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DHAS to digitize rare manuscripts of Assam history

Sentinel Digital DeskBy : Sentinel Digital Desk

  |  19 Feb 2020 6:01 AM GMT

* Rs 2 crore 40 lakh approved for the digitization process

Staff Reporter

GUWAHATI: The Department of Historical and Antiquarian Studies (DHAS) is going to digitize the ancient manuscripts including the resourceful stock of historical documents. DHAS is one of the oldest government departments of Assam and will complete 93 glorious years in June 2020. The Director in charge of DHAS Dr. Anita Choudhury said that the administration has approved a total of Rs. 2 crores 40 lakh for the digitization of the information and documents that it has been preserving.

The Sentinel had a visit to DHAS, which was established by the government of Assam with an aim to serve as a knowledge hub for research and study on history and literature.

After the visit, it can be said that DHAS is a treasure house of heritage resources and documents. It includes - 2800 Ancient Manuscripts, 20,680 valuable books, old newspapers like Sadiniya Assamiya from 1924 to 1956, Tinidiniya Assamiya from 1930 to 1994, Dainiak Assamiya from 1946 to 1949, Natun Assamiya from 1949 to 1981, 376 nos of old coins which are now at the Assam State Museum, 16 nos of Copper plates, 222 nos of transcripts, 240 nos of Ahom and Tai manuscripts, 25 Farmans, maps and old photographs as well.

Talking to The Sentinel, Director in charge Dr. Choudhury said that the department is putting continuous efforts in documenting the historical resources. Hence the project of digitizing the same will be carried by AMTRON and the process will start within a few days.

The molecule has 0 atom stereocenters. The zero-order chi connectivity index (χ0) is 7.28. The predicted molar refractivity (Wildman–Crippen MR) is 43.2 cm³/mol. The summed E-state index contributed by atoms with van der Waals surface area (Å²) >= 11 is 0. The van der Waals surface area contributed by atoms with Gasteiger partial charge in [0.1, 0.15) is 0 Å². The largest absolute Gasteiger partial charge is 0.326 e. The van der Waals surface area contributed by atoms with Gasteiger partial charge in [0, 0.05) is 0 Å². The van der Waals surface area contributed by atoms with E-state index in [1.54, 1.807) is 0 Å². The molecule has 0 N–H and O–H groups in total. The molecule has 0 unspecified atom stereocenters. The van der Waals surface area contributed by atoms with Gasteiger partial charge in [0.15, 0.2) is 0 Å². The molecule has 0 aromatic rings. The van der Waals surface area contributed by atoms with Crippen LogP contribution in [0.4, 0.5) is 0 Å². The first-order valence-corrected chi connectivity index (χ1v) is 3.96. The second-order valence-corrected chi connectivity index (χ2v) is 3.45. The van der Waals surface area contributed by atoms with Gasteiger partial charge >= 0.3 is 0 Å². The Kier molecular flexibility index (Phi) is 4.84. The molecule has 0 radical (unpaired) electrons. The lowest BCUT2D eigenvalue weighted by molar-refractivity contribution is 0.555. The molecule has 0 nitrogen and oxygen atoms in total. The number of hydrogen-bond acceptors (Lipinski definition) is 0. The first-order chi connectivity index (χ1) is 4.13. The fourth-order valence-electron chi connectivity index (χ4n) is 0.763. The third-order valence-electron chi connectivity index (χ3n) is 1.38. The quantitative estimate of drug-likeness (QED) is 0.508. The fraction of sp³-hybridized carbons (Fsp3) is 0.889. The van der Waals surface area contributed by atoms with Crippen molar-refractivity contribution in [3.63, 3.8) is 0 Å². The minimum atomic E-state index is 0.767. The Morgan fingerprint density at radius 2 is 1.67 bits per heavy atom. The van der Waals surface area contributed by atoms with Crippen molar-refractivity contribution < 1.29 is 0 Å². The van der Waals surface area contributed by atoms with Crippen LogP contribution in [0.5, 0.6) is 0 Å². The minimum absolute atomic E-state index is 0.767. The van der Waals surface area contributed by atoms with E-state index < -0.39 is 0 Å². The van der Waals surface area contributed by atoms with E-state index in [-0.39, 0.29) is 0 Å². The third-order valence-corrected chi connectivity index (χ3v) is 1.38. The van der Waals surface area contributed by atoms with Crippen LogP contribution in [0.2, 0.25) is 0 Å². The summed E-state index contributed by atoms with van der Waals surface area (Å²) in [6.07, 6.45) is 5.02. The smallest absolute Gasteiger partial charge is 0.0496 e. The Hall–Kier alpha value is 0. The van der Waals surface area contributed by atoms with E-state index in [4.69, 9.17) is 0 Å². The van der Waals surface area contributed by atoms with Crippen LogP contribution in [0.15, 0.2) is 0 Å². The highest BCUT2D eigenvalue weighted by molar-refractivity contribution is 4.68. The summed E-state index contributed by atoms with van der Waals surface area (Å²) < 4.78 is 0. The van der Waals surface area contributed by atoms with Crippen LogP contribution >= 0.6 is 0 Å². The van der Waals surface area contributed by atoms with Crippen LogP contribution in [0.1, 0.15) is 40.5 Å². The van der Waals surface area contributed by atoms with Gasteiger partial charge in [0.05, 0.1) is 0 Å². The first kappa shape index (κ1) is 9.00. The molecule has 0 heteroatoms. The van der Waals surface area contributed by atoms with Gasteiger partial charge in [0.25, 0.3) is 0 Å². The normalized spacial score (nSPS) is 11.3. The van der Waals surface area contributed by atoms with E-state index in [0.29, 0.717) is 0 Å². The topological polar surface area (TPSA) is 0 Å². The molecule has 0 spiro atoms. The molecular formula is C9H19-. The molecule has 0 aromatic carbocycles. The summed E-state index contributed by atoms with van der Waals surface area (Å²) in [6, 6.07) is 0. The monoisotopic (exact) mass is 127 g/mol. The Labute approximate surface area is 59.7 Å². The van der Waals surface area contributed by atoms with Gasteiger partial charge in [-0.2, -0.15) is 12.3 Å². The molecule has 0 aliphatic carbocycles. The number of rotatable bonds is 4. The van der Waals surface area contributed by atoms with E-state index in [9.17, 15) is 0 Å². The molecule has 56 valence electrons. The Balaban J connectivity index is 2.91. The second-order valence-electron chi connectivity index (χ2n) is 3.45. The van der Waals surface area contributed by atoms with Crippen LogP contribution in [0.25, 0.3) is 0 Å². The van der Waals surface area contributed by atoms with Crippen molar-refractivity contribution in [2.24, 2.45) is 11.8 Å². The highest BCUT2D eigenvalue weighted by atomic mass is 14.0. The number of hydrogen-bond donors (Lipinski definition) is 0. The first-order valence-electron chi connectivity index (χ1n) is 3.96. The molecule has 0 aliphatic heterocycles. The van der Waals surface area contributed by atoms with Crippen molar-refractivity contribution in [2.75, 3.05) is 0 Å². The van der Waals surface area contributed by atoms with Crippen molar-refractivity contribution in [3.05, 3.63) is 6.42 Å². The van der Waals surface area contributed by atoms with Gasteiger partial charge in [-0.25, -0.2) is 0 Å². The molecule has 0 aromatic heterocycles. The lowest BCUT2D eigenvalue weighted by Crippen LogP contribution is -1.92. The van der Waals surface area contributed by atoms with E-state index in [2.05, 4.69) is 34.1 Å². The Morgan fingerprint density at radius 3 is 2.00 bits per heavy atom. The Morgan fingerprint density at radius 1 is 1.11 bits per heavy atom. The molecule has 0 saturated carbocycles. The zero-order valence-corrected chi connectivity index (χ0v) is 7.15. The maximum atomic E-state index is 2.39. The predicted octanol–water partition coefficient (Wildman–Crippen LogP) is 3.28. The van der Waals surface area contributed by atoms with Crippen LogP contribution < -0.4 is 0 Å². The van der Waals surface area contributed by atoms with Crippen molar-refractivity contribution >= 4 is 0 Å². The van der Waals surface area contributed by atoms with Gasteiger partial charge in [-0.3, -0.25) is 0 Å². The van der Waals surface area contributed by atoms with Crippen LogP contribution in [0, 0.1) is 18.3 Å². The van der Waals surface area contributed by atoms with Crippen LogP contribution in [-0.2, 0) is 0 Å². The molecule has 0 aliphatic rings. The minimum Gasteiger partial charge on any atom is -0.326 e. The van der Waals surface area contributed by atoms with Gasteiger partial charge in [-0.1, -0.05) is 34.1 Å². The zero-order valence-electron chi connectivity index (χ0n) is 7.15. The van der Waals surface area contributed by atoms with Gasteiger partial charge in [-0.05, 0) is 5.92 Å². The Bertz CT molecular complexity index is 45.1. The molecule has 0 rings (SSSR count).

Choudhury said, “We have a resourceful stock of many historical documents. Preservation of these documents is helpful especially for research purposes and to those who want to learn about the history of Assam. Besides research scholars, teachers and students, DHAS is mostly visited by scholars from China, Thailand and also from different parts of India.

It is to be noted that the department has preserved a total of 25 farmans and according to the officials, it belongs to the Mughal emperor Aurangzeb. The officials said that even after countless efforts no one has succeeded to decode the meaning of the farmans.

Pradip Kumar Choudhury, who works as a librarian in DHAS said that research scholars from Thailand often use to visit DHAS as there are preserved documents from Thailand.

“The department is full of resources that include medicinal manuscripts and many other famous manuscripts such as Hastirvidyanava, Asom Buranji, Ahom Lexicon, Copper plates of Rajeswarsingha to Naranarayana, Sri Sibasingha to Sri Soubhagya Mahhab Devalaya and several others. We are trying our best to showcase what we have by publishing about it. We want the interested people to know and learn about the resources”, said the director and the librarian in unison.

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